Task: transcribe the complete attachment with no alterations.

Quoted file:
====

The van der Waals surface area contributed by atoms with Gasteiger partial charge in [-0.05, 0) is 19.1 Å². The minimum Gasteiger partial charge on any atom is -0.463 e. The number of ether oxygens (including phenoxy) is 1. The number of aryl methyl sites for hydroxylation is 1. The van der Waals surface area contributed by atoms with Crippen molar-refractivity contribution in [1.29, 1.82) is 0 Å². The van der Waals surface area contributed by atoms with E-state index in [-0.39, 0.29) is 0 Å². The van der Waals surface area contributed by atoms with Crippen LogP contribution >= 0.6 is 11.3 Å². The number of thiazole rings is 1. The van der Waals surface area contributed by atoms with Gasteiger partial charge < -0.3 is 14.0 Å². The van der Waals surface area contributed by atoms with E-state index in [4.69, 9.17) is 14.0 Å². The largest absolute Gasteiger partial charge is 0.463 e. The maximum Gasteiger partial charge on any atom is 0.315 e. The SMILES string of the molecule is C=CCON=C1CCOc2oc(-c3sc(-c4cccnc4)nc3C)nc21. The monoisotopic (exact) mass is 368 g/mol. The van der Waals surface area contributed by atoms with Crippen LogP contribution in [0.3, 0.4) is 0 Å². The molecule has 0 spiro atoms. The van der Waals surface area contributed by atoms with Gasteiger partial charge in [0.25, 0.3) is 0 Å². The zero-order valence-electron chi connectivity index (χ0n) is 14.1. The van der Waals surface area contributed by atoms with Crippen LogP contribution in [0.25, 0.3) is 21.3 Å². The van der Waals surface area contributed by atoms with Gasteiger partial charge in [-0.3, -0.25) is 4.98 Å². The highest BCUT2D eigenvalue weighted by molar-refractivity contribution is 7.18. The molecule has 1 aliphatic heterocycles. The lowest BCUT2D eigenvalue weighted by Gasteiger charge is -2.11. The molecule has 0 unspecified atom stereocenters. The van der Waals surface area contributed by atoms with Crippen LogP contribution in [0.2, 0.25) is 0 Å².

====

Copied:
The van der Waals surface area contributed by atoms with Gasteiger partial charge in [-0.05, 0) is 19.1 Å². The minimum Gasteiger partial charge on any atom is -0.463 e. The number of ether oxygens (including phenoxy) is 1. The number of aryl methyl sites for hydroxylation is 1. The van der Waals surface area contributed by atoms with Crippen molar-refractivity contribution in [1.29, 1.82) is 0 Å². The van der Waals surface area contributed by atoms with E-state index in [-0.39, 0.29) is 0 Å². The van der Waals surface area contributed by atoms with Crippen LogP contribution >= 0.6 is 11.3 Å². The number of thiazole rings is 1. The van der Waals surface area contributed by atoms with Gasteiger partial charge < -0.3 is 14.0 Å². The van der Waals surface area contributed by atoms with E-state index in [4.69, 9.17) is 14.0 Å². The largest absolute Gasteiger partial charge is 0.463 e. The maximum Gasteiger partial charge on any atom is 0.315 e. The SMILES string of the molecule is C=CCON=C1CCOc2oc(-c3sc(-c4cccnc4)nc3C)nc21. The monoisotopic (exact) mass is 368 g/mol. The van der Waals surface area contributed by atoms with Crippen LogP contribution in [0.3, 0.4) is 0 Å². The molecule has 0 spiro atoms. The van der Waals surface area contributed by atoms with Gasteiger partial charge in [0.25, 0.3) is 0 Å². The zero-order valence-electron chi connectivity index (χ0n) is 14.1. The van der Waals surface area contributed by atoms with Crippen LogP contribution in [0.25, 0.3) is 21.3 Å². The van der Waals surface area contributed by atoms with Gasteiger partial charge in [-0.3, -0.25) is 4.98 Å². The highest BCUT2D eigenvalue weighted by molar-refractivity contribution is 7.18. The molecule has 1 aliphatic heterocycles. The lowest BCUT2D eigenvalue weighted by Gasteiger charge is -2.11. The molecule has 0 unspecified atom stereocenters. The van der Waals surface area contributed by atoms with Crippen LogP contribution in [0.2, 0.25) is 0 Å².